Abstract: An important goal in neuroscience is to understand gene expression patterns in the brain. The recent availability of comprehensive and detailed expression atlases for mouse and human creates opportunities to discover global patterns and perform cross-species comparisons. Recently we reported that the major source of variation in gene transcript expression in the adult normal mouse brain can be parsimoniously explained as reflecting regional variation in glia to neuron ratios, and is correlated with degree of connectivity and location in the brain along the anterior-posterior axis. Here we extend this investigation to two gene expression assays of adult normal human brains that consisted of over 300 brain region samples, and perform comparative analyses of brain-wide expression patterns to the mouse. We performed principal components analysis (PCA) on the regional gene expression of the adult human brain to identify the expression pattern that has the largest variance. As in the mouse, we observed that the first principal component is composed of two anti-correlated patterns enriched in oligodendrocyte and neuron markers respectively. However, we also observed interesting discordant patterns between the two species. For example, a few mouse neuron markers show expression patterns that are more correlated with the human oligodendrocyte-enriched pattern and vice-versa. In conclusion, our work provides insights into human brain function and evolution by probing global relationships between regional cell type marker expression patterns in the human and mouse brain.

Production Date:2013
Related Publications:Tan PPC, French L, Pavlidis P. "Neuron-Enriched Gene Expression Patterns are Regionally Anti-Correlated with Oligodendrocyte-Enriched Patterns in the Adult Mouse and Human Brain." Frontiers in Neuroscience. 2013;7:5. doi:10.3389/fnins.2013.00005.
Related Material:Pavlidis Lab supplementary information page: http://msl-pavlidis-lab.sites.olt.ubc.ca/data-and-supplementary-information/neuron-enriched-gene-expression-patterns/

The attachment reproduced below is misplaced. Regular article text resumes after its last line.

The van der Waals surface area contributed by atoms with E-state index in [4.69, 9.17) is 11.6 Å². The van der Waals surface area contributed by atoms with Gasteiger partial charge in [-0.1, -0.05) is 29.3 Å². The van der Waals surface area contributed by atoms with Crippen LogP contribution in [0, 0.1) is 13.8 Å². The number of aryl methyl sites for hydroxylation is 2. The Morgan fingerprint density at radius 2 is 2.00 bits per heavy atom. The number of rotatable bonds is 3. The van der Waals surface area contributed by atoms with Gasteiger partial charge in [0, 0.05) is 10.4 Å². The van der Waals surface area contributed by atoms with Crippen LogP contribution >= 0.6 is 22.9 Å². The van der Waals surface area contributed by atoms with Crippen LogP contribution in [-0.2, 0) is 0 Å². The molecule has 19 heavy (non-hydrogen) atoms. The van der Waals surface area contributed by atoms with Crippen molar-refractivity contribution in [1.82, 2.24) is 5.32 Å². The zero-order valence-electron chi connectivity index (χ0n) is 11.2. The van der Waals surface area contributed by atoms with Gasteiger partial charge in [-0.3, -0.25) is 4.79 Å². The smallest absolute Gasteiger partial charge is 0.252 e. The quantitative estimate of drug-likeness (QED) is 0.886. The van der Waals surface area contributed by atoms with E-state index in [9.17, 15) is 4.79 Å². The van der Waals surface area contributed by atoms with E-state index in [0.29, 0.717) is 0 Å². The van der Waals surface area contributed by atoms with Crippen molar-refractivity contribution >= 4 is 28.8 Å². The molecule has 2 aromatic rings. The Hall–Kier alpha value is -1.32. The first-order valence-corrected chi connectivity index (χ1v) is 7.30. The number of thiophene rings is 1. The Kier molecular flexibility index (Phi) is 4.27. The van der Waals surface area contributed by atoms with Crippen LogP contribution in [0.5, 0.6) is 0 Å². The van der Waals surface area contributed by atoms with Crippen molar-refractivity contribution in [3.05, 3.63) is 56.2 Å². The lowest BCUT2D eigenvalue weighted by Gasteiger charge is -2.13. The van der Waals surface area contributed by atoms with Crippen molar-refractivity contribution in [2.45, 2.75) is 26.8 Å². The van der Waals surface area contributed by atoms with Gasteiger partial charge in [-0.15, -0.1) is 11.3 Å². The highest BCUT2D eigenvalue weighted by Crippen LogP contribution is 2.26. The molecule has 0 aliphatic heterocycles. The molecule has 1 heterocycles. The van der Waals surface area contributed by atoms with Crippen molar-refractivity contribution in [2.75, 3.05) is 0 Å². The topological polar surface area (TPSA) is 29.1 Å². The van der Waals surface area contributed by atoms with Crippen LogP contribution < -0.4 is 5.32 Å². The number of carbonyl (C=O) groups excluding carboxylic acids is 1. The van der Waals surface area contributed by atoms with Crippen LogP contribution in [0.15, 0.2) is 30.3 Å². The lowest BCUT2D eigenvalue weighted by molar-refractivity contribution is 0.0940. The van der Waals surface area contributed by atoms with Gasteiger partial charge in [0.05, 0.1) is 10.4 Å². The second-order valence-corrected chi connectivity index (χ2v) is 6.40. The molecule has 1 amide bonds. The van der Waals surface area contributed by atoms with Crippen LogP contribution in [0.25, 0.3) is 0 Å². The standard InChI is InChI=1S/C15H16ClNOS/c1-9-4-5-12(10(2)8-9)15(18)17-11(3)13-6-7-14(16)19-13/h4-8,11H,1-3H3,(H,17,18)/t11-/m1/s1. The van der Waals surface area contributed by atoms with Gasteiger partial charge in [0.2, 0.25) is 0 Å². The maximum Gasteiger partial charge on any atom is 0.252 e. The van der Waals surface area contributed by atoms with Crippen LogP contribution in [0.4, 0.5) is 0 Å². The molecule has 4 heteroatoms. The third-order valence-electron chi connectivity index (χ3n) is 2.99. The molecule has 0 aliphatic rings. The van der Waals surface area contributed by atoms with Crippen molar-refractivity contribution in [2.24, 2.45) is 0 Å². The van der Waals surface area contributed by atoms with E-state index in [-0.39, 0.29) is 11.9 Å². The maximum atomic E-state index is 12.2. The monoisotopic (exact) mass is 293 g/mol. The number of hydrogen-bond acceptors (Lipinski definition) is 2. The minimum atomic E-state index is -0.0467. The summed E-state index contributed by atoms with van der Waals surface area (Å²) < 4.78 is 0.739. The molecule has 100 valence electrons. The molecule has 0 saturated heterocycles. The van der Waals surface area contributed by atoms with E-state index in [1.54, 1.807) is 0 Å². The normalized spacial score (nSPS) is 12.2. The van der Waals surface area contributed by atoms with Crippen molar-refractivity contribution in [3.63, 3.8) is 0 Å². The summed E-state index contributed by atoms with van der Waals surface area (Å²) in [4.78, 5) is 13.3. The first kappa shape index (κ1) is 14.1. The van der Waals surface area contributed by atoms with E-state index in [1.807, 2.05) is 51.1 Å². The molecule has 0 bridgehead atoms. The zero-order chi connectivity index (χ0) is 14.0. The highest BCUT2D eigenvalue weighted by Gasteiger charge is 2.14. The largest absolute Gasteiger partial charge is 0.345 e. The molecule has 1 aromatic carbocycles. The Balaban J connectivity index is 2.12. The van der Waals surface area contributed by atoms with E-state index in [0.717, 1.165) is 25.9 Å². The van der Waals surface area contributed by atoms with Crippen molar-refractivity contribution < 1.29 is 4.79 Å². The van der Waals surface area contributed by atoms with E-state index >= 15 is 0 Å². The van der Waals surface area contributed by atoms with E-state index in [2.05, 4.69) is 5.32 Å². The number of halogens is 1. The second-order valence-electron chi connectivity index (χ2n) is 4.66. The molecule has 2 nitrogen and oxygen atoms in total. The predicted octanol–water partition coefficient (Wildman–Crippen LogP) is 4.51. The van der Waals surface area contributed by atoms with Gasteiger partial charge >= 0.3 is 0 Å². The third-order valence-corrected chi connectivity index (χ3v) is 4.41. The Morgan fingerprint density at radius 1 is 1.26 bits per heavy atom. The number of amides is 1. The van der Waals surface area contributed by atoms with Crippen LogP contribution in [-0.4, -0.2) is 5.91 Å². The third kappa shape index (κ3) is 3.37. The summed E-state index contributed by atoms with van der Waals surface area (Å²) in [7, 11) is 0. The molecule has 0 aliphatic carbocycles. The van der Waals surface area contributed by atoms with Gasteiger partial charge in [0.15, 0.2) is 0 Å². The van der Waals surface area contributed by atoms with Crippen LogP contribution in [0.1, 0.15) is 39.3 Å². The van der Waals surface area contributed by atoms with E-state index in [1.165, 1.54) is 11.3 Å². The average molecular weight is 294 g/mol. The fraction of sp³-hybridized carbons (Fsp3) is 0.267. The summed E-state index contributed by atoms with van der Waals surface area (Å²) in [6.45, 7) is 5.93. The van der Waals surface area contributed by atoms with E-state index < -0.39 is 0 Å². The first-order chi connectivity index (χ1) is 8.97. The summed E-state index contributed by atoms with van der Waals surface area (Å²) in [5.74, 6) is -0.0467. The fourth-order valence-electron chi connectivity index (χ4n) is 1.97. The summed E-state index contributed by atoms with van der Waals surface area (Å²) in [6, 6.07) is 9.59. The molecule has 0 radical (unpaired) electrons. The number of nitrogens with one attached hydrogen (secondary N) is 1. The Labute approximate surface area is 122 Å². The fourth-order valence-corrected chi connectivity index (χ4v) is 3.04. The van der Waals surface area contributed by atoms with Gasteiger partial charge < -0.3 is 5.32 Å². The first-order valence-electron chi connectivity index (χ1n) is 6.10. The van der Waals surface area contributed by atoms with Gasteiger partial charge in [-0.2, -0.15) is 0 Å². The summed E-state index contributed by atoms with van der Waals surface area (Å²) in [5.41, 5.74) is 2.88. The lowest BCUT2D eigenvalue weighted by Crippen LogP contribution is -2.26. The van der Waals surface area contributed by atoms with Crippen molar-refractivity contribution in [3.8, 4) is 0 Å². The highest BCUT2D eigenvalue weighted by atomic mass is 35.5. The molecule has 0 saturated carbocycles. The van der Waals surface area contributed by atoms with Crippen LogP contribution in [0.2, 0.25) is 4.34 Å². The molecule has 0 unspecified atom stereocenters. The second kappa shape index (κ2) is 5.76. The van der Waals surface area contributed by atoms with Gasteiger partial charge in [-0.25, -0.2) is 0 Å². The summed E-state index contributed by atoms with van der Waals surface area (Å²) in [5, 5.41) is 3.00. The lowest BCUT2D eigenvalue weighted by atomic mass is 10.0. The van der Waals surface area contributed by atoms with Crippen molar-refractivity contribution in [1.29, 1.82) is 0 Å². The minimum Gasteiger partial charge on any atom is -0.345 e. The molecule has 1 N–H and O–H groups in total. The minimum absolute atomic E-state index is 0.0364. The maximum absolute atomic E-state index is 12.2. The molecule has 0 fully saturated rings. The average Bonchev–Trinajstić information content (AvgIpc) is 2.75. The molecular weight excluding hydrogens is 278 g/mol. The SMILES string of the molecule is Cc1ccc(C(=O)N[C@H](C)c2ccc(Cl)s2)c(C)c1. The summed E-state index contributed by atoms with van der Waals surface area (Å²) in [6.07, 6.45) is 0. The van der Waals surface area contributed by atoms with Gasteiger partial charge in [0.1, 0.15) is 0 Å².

hdl:11272/10578
0 downloads
Last Released: Mar 19, 2018
Altered Hippocampal Transcript Profile Accompanies an Age-Related Spatial Memory Deficit in Miceby Verbitsky, Miguel; Yonan, Amanda L.; Malleret, Gael; Kandel, Eric R; Gilliam, T. Conrad; Pavlidis, Paul
Description:

We have carried out a global survey of age-related changes in mRNA levels in the C57BL/6NIA mouse hippocampus and found a difference in the hippocampal gene expression profile between 2-month-old young mice and 15-month-old middle-aged mice correlated with an age-related cognitive deficit in hippocampal-based explicit memory formation. Middle-aged mice displayed a mild but specific deficit in spatial memory in the Morris water maze. By using Affymetrix GeneChip microarrays, we found a distinct pattern of age-related change, consisting mostly of gene overexpression in the middle-aged mice, suggesting that the induction of negative regulators in the middle-aged hippocampus could be involved in impairment of learning. Interestingly, we report changes in transcript levels for genes that could affect synaptic plasticity. Those changes could be involved in the memory deficits we observed in the 15-month-old mice. In agreement with previous reports, we also found altered expression in genes related to inflammation, protein processing, and oxidative stress.

Production Date:2004
Distributor:Columbia University (CU)
Related Publications:Verbitsky M, Yonan AL, Malleret G, Kandel ER, Gilliam TC, Pavlidis P. "Altered Hippocampal Transcript Profile Accompanies an Age-Related Spatial Memory Deficit in Mice." Learning & Memory. 2004;11(3):253-260. doi:10.1101/lm.68204.
Related Material:Pavlidis Lab supplementary information page: http://msl-pavlidis-lab.sites.olt.ubc.ca/data-and-supplementary-information/mouse-aging-data/
hdl:11272/10562
0 downloads
Last Released: Mar 19, 2018
Experimental comparison and cross-validation of the Affymetrix and Illumina gene expression analysis platformsby Barnes, Michael; Freudenberg, Johannes; Thompson, Susan; Aronow, Bruce; Pavlidis, Paul
Description: